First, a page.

Israel battered Gaza with new strikes on Saturday, as it was poised to unilaterally halt a 22-day-old war on Hamas.
Israel battered Gaza with new strikes on Saturday, as it was poised to unilaterally halt a 22-day-old war on Hamas that has killed nearly 1 200 Palestinians and left much of the enclave in ruins.
But Hamas vowed that it would fight on if the Israeli security Cabinet orders a unilateral ceasefire, insisting that Israeli troops must withdraw from Gaza as part of a reciprocal truce.
A woman and a child were killed in an Israeli strike on a United Nations-run school in the northern town of Beit Lahiya, where civilians had taken refuge from fierce clashes between Israeli ground troops and Palestinian fighters, medics said.
“This yet again illustrates the tragedy that there is no safe place in Gaza. Not even a UN installation is safe,” Christopher Gunness, a spokesperson for the UN agency for Palestinian refugees, UNRWA, said. “There is no place to flee.”
It was at least the fourth Israeli strike on an UNRWA-operated school in Gaza and the UN agency demanded an investigation.
Elsewhere in the territory, a two-year-old baby and three other people were killed as Israel hammered Gaza with about 50 raids on tunnels, rocket launchers and suspected weapons stores including two mosques, medics and the army said.
The raids came ahead of a meeting of the Israeli security Cabinet later on Saturday that is expected to approve an end to the war after the Jewish state won pledges from Washington and Cairo to help prevent arms smuggling into the Islamist-run enclave from Egypt.
Under the terms of the proposal, Israel would silence its guns even without a reciprocal agreement from Hamas, which has controlled Gaza since mid-2007, a senior government official told Agence France-Presse on condition of anonymity.
But Hamas official Osama Hemdan said the Islamists would not accept any such move by Israel.
“This unilateral ceasefire does not foresee a withdrawal” by the Israeli army, said Hemdan, the movement’s Lebanon representative.
“As long as it remains in Gaza, resistance and confrontation will continue,” he said by telephone.
The Israeli official made clear that the army would respond to any Hamas attacks even after a ceasefire order from the security Cabinet.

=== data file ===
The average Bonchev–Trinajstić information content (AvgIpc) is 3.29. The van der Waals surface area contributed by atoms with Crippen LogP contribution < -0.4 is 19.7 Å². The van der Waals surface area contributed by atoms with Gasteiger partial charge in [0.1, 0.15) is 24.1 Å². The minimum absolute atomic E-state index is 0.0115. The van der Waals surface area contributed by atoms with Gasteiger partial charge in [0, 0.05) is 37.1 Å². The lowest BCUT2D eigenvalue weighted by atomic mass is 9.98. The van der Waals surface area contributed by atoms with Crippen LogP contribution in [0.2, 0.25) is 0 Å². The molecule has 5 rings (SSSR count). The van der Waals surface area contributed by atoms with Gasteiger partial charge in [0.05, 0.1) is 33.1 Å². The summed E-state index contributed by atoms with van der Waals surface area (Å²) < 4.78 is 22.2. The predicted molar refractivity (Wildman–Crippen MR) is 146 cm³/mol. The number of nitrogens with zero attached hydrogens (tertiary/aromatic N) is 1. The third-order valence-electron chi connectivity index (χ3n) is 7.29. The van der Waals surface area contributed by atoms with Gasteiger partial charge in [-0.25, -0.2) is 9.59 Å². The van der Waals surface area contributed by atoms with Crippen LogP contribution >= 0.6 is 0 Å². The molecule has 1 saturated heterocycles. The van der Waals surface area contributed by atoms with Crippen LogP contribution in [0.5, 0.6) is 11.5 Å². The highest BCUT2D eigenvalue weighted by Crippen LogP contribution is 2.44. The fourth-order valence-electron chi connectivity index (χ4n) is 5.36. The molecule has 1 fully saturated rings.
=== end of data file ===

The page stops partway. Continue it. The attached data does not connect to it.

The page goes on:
“If it decides to open fire, we will not hesitate to respond and resume our offensive,” he said.
The security Cabinet meeting comes as the UN’s General Assembly called for an immediate ceasefire to end a war whose stated aim was to halt rocket fire by Gaza militants. Half of the Palestinian dead have been civilians.
“The [Israeli] security Cabinet is expected to vote in favour of a unilateral ceasefire at [Saturday’s] meeting following the signing of the memorandum in Washington and significant progress made in Cairo,” the government official said.
The breakthrough came after Israeli Foreign Minister Tzipi Livni signed the deal with Secretary of State Condoleezza Rice, under which the United States will assist in preventing smuggling into Gaza, and a top envoy returned from talks with officials in Cairo.
Prime Minister Ehud “Olmert was satisfied with the results of the talks in Cairo, which answered Israel’s basic requirements for a thorough answer to Israel’s demands to halt rocket fire and an agreement on coordination between Israel and Egypt on the opening of the crossings” on the Gaza border, the official added.
Olmert’s support does not necessarily mean that the ceasefire will be approved by the security Cabinet, however, as ministers have been divided over the conduct of the war.
Since Israel unleashed Operation Cast Lead on December 27, at least 1 199 Palestinians, including 410 children, have been killed and 5 300 wounded.
On the Israeli side, 10 soldiers and three civilians have been killed in combat or in rocket strikes. Militants in Gaza have fired more than 700 rockets and mortar rounds into Israel since the start of the war.
Khaled Meshaal, the exiled head of Hamas’s politburo, told Arab leaders meeting in Doha on Friday that the Islamist movement would not accept any ceasefire that did not provide for a full Israeli pull-out and the opening of Gaza’s borders, including into Egypt.
Clamping down on the porous Gaza-Egypt border, where hundreds of underground tunnels form Hamas’s main supply route, has been a key Israeli demand for ending its offensive on Gaza.
After signing the deal in Washington, Livni told Israeli television that smuggling weapons into Gaza was tantamount to firing at Israel.
Rice said she now hoped for a “ceasefire very, very soon” but could not promise one would be sealed in time for January 20, when President George Bush hands over to his successor, Barack Obama.
The war in Gaza has drawn worldwide protests and raised fears of a humanitarian crisis in the impoverished territory of 1,5-million people, which has been under a crippling Israeli blockade ever since Hamas seized power.—AFP